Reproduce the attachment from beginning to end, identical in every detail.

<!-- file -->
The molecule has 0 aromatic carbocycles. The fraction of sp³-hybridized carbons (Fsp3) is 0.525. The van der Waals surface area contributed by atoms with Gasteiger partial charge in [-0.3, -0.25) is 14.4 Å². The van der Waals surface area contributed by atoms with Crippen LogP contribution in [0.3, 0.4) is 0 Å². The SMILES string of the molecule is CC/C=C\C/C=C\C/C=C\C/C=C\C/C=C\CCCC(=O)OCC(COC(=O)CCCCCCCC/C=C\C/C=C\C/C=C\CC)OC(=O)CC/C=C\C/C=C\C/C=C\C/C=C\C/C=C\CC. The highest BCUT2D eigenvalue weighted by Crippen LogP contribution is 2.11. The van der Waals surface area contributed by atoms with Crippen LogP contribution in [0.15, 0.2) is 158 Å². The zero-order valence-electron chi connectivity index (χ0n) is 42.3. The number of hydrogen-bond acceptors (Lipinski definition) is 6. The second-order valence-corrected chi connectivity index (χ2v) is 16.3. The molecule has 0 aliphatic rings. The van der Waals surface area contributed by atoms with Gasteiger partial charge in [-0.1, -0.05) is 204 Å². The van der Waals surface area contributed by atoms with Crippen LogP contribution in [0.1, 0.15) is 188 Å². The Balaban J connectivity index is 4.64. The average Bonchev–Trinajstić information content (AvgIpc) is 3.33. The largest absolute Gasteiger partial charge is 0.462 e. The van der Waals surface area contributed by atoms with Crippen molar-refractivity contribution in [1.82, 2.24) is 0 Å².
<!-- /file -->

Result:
The molecule has 0 aromatic carbocycles. The fraction of sp³-hybridized carbons (Fsp3) is 0.525. The van der Waals surface area contributed by atoms with Gasteiger partial charge in [-0.3, -0.25) is 14.4 Å². The van der Waals surface area contributed by atoms with Crippen LogP contribution in [0.3, 0.4) is 0 Å². The SMILES string of the molecule is CC/C=C\C/C=C\C/C=C\C/C=C\C/C=C\CCCC(=O)OCC(COC(=O)CCCCCCCC/C=C\C/C=C\C/C=C\CC)OC(=O)CC/C=C\C/C=C\C/C=C\C/C=C\C/C=C\CC. The highest BCUT2D eigenvalue weighted by Crippen LogP contribution is 2.11. The van der Waals surface area contributed by atoms with Crippen LogP contribution in [0.15, 0.2) is 158 Å². The zero-order valence-electron chi connectivity index (χ0n) is 42.3. The number of hydrogen-bond acceptors (Lipinski definition) is 6. The second-order valence-corrected chi connectivity index (χ2v) is 16.3. The molecule has 0 aliphatic rings. The van der Waals surface area contributed by atoms with Gasteiger partial charge in [-0.1, -0.05) is 204 Å². The van der Waals surface area contributed by atoms with Crippen LogP contribution in [0.1, 0.15) is 188 Å². The Balaban J connectivity index is 4.64. The average Bonchev–Trinajstić information content (AvgIpc) is 3.33. The largest absolute Gasteiger partial charge is 0.462 e. The van der Waals surface area contributed by atoms with Crippen molar-refractivity contribution in [1.82, 2.24) is 0 Å².